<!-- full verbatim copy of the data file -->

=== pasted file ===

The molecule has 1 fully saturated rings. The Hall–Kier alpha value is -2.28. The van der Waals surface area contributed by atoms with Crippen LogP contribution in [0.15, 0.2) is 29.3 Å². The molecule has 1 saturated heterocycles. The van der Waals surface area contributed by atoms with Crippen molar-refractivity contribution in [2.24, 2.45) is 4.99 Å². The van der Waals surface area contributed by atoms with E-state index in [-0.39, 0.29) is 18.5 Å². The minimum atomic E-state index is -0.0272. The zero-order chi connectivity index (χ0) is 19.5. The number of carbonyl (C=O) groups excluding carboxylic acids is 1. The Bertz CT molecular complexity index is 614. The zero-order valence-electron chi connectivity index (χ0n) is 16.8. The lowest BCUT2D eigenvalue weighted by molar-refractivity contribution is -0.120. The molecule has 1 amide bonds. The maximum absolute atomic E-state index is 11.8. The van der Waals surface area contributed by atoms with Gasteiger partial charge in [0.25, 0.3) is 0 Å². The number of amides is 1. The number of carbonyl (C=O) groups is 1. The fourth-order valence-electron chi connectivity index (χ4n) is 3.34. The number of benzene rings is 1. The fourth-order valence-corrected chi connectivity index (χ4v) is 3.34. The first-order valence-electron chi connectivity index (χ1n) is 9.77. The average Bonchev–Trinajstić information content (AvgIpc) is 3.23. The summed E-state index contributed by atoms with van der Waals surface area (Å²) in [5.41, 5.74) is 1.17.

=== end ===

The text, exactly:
The molecule has 1 fully saturated rings. The Hall–Kier alpha value is -2.28. The van der Waals surface area contributed by atoms with Crippen LogP contribution in [0.15, 0.2) is 29.3 Å². The molecule has 1 saturated heterocycles. The van der Waals surface area contributed by atoms with Crippen molar-refractivity contribution in [2.24, 2.45) is 4.99 Å². The van der Waals surface area contributed by atoms with E-state index in [-0.39, 0.29) is 18.5 Å². The minimum atomic E-state index is -0.0272. The zero-order chi connectivity index (χ0) is 19.5. The number of carbonyl (C=O) groups excluding carboxylic acids is 1. The Bertz CT molecular complexity index is 614. The zero-order valence-electron chi connectivity index (χ0n) is 16.8. The lowest BCUT2D eigenvalue weighted by molar-refractivity contribution is -0.120. The molecule has 1 amide bonds. The maximum absolute atomic E-state index is 11.8. The van der Waals surface area contributed by atoms with Gasteiger partial charge in [0.25, 0.3) is 0 Å². The number of amides is 1. The number of carbonyl (C=O) groups is 1. The fourth-order valence-electron chi connectivity index (χ4n) is 3.34. The number of benzene rings is 1. The fourth-order valence-corrected chi connectivity index (χ4v) is 3.34. The first-order valence-electron chi connectivity index (χ1n) is 9.77. The average Bonchev–Trinajstić information content (AvgIpc) is 3.23. The summed E-state index contributed by atoms with van der Waals surface area (Å²) in [5.41, 5.74) is 1.17.